something that is opaque.
Photography. a coloring matter, usually black or red, used to render part of a negative opaque.

verb (used with object), o·paqued, o·paqu·ing.

Photography. to cover up blemishes on (a negative), especially for making a printing plate.
to cause to become opaque.

Origin of opaque

1375–1425; late Middle English opake < Latin opācus shaded
Related formso·paque·ly, adverbo·paque·ness, nounsub·o·paque, adjectivesub·o·paque·ly, adverbsub·o·paque·ness, noun

Synonyms for opaque

Dictionary.com Unabridged Based on the Random House Unabridged Dictionary, © Random House, Inc. 2019

Examples from the Web for opaquely

Contemporary Examples of opaquely

Historical Examples of opaquely

  • After they had subsided into their seats, Chet's opaquely bluish eyes made another tour of inspection, in curiosity and wonder.

    David Harum

    Edward Noyes Westcott

  • A lamp was burning on a wall-shelf, but its flickering flame barely threw a glow above the top of the opaquely smoked chimney.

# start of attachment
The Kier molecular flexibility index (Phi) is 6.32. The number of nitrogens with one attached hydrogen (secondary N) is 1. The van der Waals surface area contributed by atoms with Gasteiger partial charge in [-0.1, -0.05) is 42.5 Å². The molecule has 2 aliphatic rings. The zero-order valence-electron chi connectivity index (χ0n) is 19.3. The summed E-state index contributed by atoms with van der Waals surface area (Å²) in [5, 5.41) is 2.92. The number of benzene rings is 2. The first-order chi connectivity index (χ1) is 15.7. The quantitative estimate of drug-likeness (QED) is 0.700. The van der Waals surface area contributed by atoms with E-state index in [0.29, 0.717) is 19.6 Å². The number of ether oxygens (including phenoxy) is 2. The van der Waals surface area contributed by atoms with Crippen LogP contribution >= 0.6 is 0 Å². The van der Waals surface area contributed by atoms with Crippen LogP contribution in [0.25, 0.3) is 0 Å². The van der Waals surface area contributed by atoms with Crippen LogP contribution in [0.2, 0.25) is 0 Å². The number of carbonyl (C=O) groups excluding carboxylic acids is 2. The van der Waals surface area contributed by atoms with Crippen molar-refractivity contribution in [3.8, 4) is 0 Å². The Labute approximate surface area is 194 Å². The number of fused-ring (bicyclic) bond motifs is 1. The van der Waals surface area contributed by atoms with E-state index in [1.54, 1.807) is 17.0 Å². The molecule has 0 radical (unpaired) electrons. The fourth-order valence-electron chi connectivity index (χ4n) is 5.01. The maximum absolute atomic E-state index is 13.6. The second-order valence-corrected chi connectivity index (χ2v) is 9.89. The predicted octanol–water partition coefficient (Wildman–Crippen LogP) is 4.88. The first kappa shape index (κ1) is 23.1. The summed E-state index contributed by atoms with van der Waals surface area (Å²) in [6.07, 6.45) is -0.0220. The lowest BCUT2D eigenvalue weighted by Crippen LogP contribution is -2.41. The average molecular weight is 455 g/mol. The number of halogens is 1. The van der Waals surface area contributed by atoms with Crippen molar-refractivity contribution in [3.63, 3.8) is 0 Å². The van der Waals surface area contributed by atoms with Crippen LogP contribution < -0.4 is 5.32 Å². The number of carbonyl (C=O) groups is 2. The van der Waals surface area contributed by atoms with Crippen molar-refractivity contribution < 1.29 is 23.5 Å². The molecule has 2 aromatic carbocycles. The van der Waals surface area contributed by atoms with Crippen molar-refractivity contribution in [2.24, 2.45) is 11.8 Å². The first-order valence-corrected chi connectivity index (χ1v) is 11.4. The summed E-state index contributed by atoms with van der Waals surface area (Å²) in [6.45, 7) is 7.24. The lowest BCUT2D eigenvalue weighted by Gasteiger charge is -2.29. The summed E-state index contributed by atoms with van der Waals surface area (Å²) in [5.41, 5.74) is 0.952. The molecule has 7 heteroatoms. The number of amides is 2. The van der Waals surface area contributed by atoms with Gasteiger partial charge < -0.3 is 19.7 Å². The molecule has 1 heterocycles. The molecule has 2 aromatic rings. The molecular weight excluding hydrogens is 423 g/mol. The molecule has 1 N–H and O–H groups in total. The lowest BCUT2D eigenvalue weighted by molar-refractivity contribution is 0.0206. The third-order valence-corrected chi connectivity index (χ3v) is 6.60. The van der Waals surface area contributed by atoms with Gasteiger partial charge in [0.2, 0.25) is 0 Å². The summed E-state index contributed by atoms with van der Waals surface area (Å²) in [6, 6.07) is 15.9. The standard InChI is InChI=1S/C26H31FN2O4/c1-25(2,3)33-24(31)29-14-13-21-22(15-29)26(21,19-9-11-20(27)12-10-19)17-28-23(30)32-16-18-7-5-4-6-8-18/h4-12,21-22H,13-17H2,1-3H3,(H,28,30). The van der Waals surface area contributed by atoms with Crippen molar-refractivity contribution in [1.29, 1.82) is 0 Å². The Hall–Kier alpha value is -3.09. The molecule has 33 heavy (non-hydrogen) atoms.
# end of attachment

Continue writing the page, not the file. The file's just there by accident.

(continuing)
Down the Yellowstone

    Lewis R. Freeman

British Dictionary definitions for opaquely



not transmitting light; not transparent or translucent
not reflecting light; lacking lustre or shine; dull
not transmitting radiant energy, such as electromagnetic or corpuscular radiation, or sound
hard to understand; unintelligible
unintelligent; dense


photog an opaque pigment used to block out particular areas on a negative

verb opaques, opaquing or opaqued (tr)

to make opaque
photog to block out particular areas, such as blemishes, on (a negative), using an opaque
Derived Formsopaquely, adverbopaqueness, noun

Word Origin for opaque

C15: from Latin opācus shady
Collins English Dictionary - Complete & Unabridged 2012 Digital Edition © William Collins Sons & Co. Ltd. 1979, 1986 © HarperCollins Publishers 1998, 2000, 2003, 2005, 2006, 2007, 2009, 2012

Word Origin and History for opaquely



early 15c., opake, from Latin opacus "shaded, in the shade, shady, dark, darkened, obscure," of unknown origin. Spelling influenced after c.1650 by French opaque (c.1500), from the Latin. Figurative use from 1761. Related: Opaquely; opaqueness.

Online Etymology Dictionary, © 2010 Douglas Harper

opaquely in Medicine




Impenetrable by light; neither transparent nor translucent.
The American Heritage® Stedman's Medical Dictionary Copyright © 2002, 2001, 1995 by Houghton Mifflin Company. Published by Houghton Mifflin Company.

opaquely in Science



Resistant to the transmission of certain kinds of radiation, usually light. Metals and many minerals are opaque to light, while being transparent to radio waves and neutrinos. Compare translucent transparent.
The American Heritage® Science Dictionary Copyright © 2011. Published by Houghton Mifflin Harcourt Publishing Company. All rights reserved.